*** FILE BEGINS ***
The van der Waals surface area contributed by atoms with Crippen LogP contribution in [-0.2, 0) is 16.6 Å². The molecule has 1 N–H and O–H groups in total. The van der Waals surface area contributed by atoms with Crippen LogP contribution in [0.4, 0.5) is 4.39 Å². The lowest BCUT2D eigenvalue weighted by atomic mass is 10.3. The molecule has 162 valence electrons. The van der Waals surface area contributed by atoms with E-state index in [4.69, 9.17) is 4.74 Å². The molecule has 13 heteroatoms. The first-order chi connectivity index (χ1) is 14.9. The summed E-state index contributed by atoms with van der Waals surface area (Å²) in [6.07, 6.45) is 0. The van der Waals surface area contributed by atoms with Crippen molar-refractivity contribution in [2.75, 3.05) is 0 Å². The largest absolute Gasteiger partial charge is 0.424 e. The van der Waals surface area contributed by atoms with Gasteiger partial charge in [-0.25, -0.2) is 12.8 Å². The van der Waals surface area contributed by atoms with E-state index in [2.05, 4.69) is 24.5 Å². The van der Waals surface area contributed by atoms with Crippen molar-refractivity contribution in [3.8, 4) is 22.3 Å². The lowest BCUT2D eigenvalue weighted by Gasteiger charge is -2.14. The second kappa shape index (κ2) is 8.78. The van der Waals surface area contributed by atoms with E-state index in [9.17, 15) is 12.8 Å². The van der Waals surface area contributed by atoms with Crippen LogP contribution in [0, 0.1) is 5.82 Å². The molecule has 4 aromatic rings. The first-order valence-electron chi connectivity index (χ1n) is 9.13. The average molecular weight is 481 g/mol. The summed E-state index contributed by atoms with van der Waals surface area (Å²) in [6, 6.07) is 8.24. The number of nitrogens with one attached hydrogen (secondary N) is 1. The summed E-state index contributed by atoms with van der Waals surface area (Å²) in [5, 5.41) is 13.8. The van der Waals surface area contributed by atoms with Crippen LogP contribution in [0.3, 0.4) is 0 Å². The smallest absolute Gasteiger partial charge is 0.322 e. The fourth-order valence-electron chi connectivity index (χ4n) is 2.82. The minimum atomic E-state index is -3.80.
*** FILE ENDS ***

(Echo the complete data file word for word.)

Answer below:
The van der Waals surface area contributed by atoms with Crippen LogP contribution in [-0.2, 0) is 16.6 Å². The molecule has 1 N–H and O–H groups in total. The van der Waals surface area contributed by atoms with Crippen LogP contribution in [0.4, 0.5) is 4.39 Å². The lowest BCUT2D eigenvalue weighted by atomic mass is 10.3. The molecule has 162 valence electrons. The van der Waals surface area contributed by atoms with E-state index in [4.69, 9.17) is 4.74 Å². The molecule has 13 heteroatoms. The first-order chi connectivity index (χ1) is 14.9. The summed E-state index contributed by atoms with van der Waals surface area (Å²) in [6.07, 6.45) is 0. The van der Waals surface area contributed by atoms with Crippen molar-refractivity contribution in [2.75, 3.05) is 0 Å². The largest absolute Gasteiger partial charge is 0.424 e. The van der Waals surface area contributed by atoms with Gasteiger partial charge in [-0.25, -0.2) is 12.8 Å². The van der Waals surface area contributed by atoms with E-state index in [2.05, 4.69) is 24.5 Å². The van der Waals surface area contributed by atoms with Crippen molar-refractivity contribution in [3.8, 4) is 22.3 Å². The lowest BCUT2D eigenvalue weighted by Gasteiger charge is -2.14. The second kappa shape index (κ2) is 8.78. The van der Waals surface area contributed by atoms with E-state index in [9.17, 15) is 12.8 Å². The van der Waals surface area contributed by atoms with Crippen LogP contribution in [0, 0.1) is 5.82 Å². The molecule has 4 aromatic rings. The first-order valence-electron chi connectivity index (χ1n) is 9.13. The average molecular weight is 481 g/mol. The summed E-state index contributed by atoms with van der Waals surface area (Å²) in [6, 6.07) is 8.24. The number of nitrogens with one attached hydrogen (secondary N) is 1. The summed E-state index contributed by atoms with van der Waals surface area (Å²) in [5, 5.41) is 13.8. The van der Waals surface area contributed by atoms with Crippen LogP contribution in [0.3, 0.4) is 0 Å². The smallest absolute Gasteiger partial charge is 0.322 e. The fourth-order valence-electron chi connectivity index (χ4n) is 2.82. The minimum atomic E-state index is -3.80.